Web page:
Clutha District Council is disappointed that strengthening of the Clydevale Bridge has not received central government funding assistance at this stage.
The National Land Transport Programme released last week by the New Zealand Transport Agency (NZTA) currently lists Clydevale Bridge strengthening as a 'reserve project'. This means its priority is not high enough to receive funding assistance at present and that it currently is unlikely to proceed within the next three years.
Council will be working with the NZTA to update and review the information regarding this project, in particular its significance in terms of inter-region freight and network security to see if the priority can be lifted.
If approved, the NZTA would provide Council with 69% share for strengthening the bridge.
Clutha Mayor Bryan Cadogan said the news would frustrate regular heavy vehicle users of the bridge.
"Without the NZTA share, the strengthening project just isn't viable." Mayor Cadogan said. "The Clutha District Council has budgeted for its share and the plans are in the drawer to put the work out to contract. We are ready to go and it is disappointing that it has not been included in the programme for the next three years."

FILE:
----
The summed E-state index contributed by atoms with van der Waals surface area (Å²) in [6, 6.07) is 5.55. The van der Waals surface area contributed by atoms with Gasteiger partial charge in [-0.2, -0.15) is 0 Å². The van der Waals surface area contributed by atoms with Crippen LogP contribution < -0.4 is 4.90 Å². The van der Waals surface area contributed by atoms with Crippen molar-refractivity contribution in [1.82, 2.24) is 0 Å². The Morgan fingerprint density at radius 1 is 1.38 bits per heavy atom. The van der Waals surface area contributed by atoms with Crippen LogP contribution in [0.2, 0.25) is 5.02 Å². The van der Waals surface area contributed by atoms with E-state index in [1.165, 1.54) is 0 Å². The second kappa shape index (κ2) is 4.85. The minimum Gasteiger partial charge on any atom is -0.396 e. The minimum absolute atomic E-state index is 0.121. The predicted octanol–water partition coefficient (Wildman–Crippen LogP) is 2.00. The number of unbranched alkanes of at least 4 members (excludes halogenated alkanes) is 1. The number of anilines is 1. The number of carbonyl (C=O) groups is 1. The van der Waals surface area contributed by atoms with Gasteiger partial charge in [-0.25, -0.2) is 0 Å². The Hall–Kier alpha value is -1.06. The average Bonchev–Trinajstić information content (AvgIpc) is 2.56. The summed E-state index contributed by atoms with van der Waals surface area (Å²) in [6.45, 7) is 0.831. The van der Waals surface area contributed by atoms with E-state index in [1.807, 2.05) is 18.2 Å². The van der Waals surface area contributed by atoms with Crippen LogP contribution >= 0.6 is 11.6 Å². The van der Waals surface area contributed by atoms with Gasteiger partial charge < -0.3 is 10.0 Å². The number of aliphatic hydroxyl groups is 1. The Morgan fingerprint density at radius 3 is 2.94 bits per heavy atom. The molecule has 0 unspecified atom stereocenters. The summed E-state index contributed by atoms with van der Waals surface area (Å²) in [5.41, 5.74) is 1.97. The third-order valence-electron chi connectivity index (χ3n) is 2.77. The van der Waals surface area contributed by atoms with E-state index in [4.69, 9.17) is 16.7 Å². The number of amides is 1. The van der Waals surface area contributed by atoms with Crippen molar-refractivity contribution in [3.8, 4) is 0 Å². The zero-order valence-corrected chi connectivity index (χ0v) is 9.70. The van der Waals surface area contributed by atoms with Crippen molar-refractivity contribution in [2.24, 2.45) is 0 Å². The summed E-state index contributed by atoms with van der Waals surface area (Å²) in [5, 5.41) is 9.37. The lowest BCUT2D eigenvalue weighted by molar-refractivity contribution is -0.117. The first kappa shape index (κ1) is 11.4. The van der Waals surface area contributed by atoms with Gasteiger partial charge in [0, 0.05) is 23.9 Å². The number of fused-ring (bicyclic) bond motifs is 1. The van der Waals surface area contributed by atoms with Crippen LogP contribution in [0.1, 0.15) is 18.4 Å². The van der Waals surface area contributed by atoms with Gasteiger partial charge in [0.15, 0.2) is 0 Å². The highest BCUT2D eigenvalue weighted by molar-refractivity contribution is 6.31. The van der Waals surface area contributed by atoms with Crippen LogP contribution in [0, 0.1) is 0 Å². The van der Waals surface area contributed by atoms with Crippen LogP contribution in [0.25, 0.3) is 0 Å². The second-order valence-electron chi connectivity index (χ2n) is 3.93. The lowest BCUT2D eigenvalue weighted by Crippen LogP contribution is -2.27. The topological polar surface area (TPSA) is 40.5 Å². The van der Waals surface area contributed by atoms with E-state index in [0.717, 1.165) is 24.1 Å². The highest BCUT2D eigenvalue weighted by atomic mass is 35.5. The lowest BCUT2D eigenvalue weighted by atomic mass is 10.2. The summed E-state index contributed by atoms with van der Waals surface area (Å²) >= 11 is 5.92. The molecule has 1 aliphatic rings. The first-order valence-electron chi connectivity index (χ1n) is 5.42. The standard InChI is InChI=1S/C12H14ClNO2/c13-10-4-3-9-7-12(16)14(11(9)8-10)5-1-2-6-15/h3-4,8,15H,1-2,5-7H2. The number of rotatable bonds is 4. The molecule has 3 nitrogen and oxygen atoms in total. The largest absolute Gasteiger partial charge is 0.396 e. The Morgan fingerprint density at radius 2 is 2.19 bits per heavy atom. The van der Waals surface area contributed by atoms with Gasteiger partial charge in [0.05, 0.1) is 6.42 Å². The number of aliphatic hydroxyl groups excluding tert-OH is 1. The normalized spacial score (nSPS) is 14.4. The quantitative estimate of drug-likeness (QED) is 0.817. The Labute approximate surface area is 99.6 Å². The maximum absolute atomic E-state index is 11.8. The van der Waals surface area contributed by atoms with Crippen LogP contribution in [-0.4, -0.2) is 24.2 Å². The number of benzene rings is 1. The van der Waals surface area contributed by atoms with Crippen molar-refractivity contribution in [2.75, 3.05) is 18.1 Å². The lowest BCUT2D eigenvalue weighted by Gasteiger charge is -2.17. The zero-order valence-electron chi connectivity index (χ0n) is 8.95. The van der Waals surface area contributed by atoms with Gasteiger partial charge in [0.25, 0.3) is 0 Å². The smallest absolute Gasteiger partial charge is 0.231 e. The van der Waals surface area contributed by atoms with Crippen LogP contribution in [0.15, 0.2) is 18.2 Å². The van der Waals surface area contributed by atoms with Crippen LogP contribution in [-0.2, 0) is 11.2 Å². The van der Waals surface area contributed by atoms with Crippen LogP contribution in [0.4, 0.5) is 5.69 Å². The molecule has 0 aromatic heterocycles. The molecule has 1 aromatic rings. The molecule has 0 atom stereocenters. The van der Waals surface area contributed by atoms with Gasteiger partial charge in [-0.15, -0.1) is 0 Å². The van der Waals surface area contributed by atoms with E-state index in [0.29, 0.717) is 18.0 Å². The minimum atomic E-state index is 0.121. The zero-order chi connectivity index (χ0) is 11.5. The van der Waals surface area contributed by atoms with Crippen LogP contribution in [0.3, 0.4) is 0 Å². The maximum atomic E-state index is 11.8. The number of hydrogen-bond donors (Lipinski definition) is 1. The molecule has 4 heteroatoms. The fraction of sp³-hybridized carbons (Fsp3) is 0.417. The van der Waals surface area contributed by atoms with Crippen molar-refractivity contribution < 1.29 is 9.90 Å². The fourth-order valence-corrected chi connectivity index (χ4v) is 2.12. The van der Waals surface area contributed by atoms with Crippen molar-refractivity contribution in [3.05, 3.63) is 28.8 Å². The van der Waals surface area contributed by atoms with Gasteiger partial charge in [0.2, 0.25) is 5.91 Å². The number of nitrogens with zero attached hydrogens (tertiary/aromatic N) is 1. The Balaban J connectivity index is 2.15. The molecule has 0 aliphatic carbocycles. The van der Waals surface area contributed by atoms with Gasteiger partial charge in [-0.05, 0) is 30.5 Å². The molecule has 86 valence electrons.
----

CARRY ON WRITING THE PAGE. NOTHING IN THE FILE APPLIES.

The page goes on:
The Clydevale Bridge spans the Clutha River about 22km north-west of Balclutha. It is strategically located, linking Clutha with Central Otago, and is the only major bridge over the Clutha River in the district capable of handling wide loads.
New weight restrictions (50% of Class One; 23 tonne maximum) were placed on the bridge in November 2009 after a detailed historical investigation found it was never initially designed and constructed for Class One (44 tonne) loads.
Last year, Council resolved to seek an upgrade of the bridge to Class One load capacity rather than seeking to replace the key strategic asset. Strengthening would enable the bridge to take standard Class 1 (44 tonne) heavy vehicles on a regular basis, rather than requiring a permit to be issued for a restricted term.
Strengthening was estimated to cost about $974,000, of which Council's share would have been $300,000. A new single lane bridge was estimated to cost about $5.8 million, of which Council‟s share would have been about $1.8 million.
Mayor Cadogan said the Otago Regional Land Transport Committee had already deemed the Clydevale, Beaumont and Kawarau Falls bridge projects as 'inter-regionally' significant because of the need to maintain key freight and/or tourism routes with other regions.
The Canterbury Regional Transport Committee had even identified Clydevale and Beaumont bridges as regionally significant to Canterbury, he said.
In the meantime, Council's priority is to keep the bridge open.
Manager District Assets Jules Witt said an engineer‟s assessment would be undertaken to review how the bridge is currently handling permitted loads which are more than the posted weight limit. If the assessment reveals damage or degradation to the bridge structure then the current permit system may be reviewed.
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